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A Look at GUIDs

By Andy Warren,

Uniqueidentifiers are a useful tool, but not one that is universally loved. I'm going to start by covering some background, then talk about how they can be used in both SQL 2000 & 2005, and finish with some thoughts about why uniqueidentifiers are of special interest to developers doing data access.

Let's start with some terminology. What we SQL people call uniqueidentifiers most people call Globally Unique Identifiers (GUID's). It's a sixteen byte number generated using a combination of different data elements (commonly the system time and a portion of the network card MAC address, but there are variations) in a way that is supposed to guarantee it will be unique. You can read a slightly more detailed overview on Wikipedia or get into some serious detail with this never quite finished Internet Draft (which notes that the generation algorithm supports key generation rates as high as ten million per second!).

Most you are familiar with identity (auto number) columns. If you're in a situation where you need to easily generate a unique key they are very handy, but can be troublesome in a couple situations. One is where as a developer you find it useful to be able to generate a new key on the client without having to make a round trip to the server. Another is when using replication, inserting rows into an updatable subscriber require some extra work to manage identity key ranges. Uniqueidentifiers easily address both of those issues, with the corresponding tradeoff that they are harder to read (they look like this: 5da3c440-0a40-11db-9cd8-0800200c9a66) and they require sixteen bytes of storage, where identities are usually stored as four byte integers.

In SQL 2000 & 2005, it's easy to generate a uniqueidentifier, just call the NewID() function. For example, this would return a new id:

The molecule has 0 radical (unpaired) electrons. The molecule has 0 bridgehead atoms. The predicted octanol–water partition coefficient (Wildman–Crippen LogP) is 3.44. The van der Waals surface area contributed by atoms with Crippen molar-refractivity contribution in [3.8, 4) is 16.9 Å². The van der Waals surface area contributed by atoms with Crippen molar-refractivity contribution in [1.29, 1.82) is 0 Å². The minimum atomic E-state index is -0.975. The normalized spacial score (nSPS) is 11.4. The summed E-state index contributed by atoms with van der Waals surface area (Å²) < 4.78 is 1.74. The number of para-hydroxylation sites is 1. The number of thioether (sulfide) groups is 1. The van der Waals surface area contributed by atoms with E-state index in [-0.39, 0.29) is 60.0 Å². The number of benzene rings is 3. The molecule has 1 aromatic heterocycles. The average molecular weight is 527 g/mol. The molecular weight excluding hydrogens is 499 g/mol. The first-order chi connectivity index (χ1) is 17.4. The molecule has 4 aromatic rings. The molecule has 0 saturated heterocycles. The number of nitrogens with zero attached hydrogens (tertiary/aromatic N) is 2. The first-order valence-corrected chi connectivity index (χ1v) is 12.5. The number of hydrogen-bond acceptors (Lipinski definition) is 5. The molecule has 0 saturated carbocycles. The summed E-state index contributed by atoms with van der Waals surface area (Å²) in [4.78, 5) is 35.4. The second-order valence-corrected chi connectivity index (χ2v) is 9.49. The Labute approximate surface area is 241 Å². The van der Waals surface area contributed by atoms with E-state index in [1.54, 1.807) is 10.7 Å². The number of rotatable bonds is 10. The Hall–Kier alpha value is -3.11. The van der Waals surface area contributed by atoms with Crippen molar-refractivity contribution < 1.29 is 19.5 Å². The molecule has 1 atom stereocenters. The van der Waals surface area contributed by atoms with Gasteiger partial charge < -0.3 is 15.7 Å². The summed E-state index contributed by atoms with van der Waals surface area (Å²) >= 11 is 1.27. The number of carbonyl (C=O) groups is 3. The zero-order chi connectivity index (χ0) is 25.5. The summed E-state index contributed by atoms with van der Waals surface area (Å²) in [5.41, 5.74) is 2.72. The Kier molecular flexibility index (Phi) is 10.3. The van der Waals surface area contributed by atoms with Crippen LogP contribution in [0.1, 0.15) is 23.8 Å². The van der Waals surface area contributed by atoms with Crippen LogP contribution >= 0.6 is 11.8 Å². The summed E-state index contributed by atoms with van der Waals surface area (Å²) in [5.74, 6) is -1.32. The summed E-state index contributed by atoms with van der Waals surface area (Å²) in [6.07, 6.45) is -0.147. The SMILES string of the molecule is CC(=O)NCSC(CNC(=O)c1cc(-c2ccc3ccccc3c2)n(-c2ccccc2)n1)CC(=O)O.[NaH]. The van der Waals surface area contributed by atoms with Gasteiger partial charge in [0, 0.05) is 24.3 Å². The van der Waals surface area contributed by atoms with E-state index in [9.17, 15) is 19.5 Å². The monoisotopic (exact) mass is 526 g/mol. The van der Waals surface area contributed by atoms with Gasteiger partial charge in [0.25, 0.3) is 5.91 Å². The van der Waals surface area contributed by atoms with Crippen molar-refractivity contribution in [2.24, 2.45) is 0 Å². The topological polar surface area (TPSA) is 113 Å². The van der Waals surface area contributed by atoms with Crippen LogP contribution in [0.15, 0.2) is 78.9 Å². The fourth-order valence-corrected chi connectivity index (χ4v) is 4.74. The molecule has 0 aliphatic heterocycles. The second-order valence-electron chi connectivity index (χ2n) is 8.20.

select newid()

Nothing complicated about that. It's also possible to use it as a default on a column so that any row inserted will have a key generated automatically.

There is one additional complication on the database side. While the uniqueidentifiers are guaranteed unique, they are not guaranteed to be sequential. That means as you generate new uniqueidentifiers as primary keys and insert them into a table there is a much higher chance you'll cause a page split. SQL stores data on 8k pages, a page split occurs when there is not enough room on the page for the new row, so the page is basically split into two pages so that the insert can success. Page splits in general are not bad, it's the frequency of page splits that can have an impact on performance as each split requires additional locking and disk IO. In my view the worry about page splits is overblown, but it's something you'll have to access in your environment to be sure. Fast drives do much to alleviate this potential issue.

In SQL 2000 there was an additional option, but you had to look for it. If you visit SQLDev.Net you can download an extended stored procedure that will generate sequential (but still unique) uniqueidentifiers.

SQL 2005 offers a new option, a functional called NewSequentialID() that is guaranteed to generate a higher uniqueidentifier than previously generated on that machine. This effectively neutralizes the page splitting concern, but at a small cost - as noted in BOL because of the way they are calculated, it is possible someone could guess the next key. That point is worth remembering if you're exposing those ID's at all, for instance as a member id on a web site where you might be passing the ID via a URL parameter. The tradeoff is that this function ONLY works as a default on a column, you cannot call it directly.

There is another part of the performance story. Each non clustered index contains the clustered key. That's an additional four bytes per row if you're using an integer, but an additional sixteen bytes per row with a uniqueidentifier. That means you need more disk space and will be able to fit fewer rows on each index page, which equates to more page reads to use an index.

 Developers often benefit from being able to create a new key without making a round trip to a server. One scenario might be where you are letting someone build up a set of order details on the client and them submit them all at once. If you're using an identity column you have to insert the rows and then return the keys, if you're using a uniqueidentifier you can generate them on the client by calling the Windows CoCreateGuid API in VB6, or the System.Guid.NewGuid method of the .Net framework.

It's easy to get caught up in the potential performance negatives of uniqueidentifiers. Performance is an important part of the story to be sure, but not the entire story. Typically the two groups that will benefit most from using them are DBA's making heavy use of replication and developers that are trying to avoid round trips (which also impacts performance!).

I hope all of this gets you thinking about the use of uniqueidentifiers in general, and if page splitting was the reason for not using them before, maybe it's time to revisit that decision.

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